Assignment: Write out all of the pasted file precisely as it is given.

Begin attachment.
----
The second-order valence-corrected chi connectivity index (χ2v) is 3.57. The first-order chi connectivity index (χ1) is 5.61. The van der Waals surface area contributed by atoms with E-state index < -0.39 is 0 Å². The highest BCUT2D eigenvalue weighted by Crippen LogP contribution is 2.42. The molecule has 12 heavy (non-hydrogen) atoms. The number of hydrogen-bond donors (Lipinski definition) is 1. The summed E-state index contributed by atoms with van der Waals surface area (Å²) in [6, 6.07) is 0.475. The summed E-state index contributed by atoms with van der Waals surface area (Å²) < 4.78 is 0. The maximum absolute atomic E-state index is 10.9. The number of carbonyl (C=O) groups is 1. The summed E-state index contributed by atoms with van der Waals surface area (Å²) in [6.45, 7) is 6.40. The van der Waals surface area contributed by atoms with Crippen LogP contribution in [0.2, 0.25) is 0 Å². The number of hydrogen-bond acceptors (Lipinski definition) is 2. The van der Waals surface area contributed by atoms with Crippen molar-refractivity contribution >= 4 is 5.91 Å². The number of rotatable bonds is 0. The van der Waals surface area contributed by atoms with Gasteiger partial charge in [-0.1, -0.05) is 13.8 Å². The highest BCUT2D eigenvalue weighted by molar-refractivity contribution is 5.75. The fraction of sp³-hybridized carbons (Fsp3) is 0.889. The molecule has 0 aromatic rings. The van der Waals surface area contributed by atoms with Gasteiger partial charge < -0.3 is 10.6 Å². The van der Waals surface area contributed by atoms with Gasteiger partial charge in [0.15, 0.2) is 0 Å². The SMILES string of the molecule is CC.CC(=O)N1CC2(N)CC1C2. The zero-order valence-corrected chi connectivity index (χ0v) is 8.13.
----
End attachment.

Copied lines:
The second-order valence-corrected chi connectivity index (χ2v) is 3.57. The first-order chi connectivity index (χ1) is 5.61. The van der Waals surface area contributed by atoms with E-state index < -0.39 is 0 Å². The highest BCUT2D eigenvalue weighted by Crippen LogP contribution is 2.42. The molecule has 12 heavy (non-hydrogen) atoms. The number of hydrogen-bond donors (Lipinski definition) is 1. The summed E-state index contributed by atoms with van der Waals surface area (Å²) in [6, 6.07) is 0.475. The summed E-state index contributed by atoms with van der Waals surface area (Å²) < 4.78 is 0. The maximum absolute atomic E-state index is 10.9. The number of carbonyl (C=O) groups is 1. The summed E-state index contributed by atoms with van der Waals surface area (Å²) in [6.45, 7) is 6.40. The van der Waals surface area contributed by atoms with Crippen LogP contribution in [0.2, 0.25) is 0 Å². The number of hydrogen-bond acceptors (Lipinski definition) is 2. The van der Waals surface area contributed by atoms with Crippen molar-refractivity contribution >= 4 is 5.91 Å². The number of rotatable bonds is 0. The van der Waals surface area contributed by atoms with Gasteiger partial charge in [-0.1, -0.05) is 13.8 Å². The highest BCUT2D eigenvalue weighted by molar-refractivity contribution is 5.75. The fraction of sp³-hybridized carbons (Fsp3) is 0.889. The molecule has 0 aromatic rings. The van der Waals surface area contributed by atoms with Gasteiger partial charge < -0.3 is 10.6 Å². The van der Waals surface area contributed by atoms with Gasteiger partial charge in [0.15, 0.2) is 0 Å². The SMILES string of the molecule is CC.CC(=O)N1CC2(N)CC1C2. The zero-order valence-corrected chi connectivity index (χ0v) is 8.13.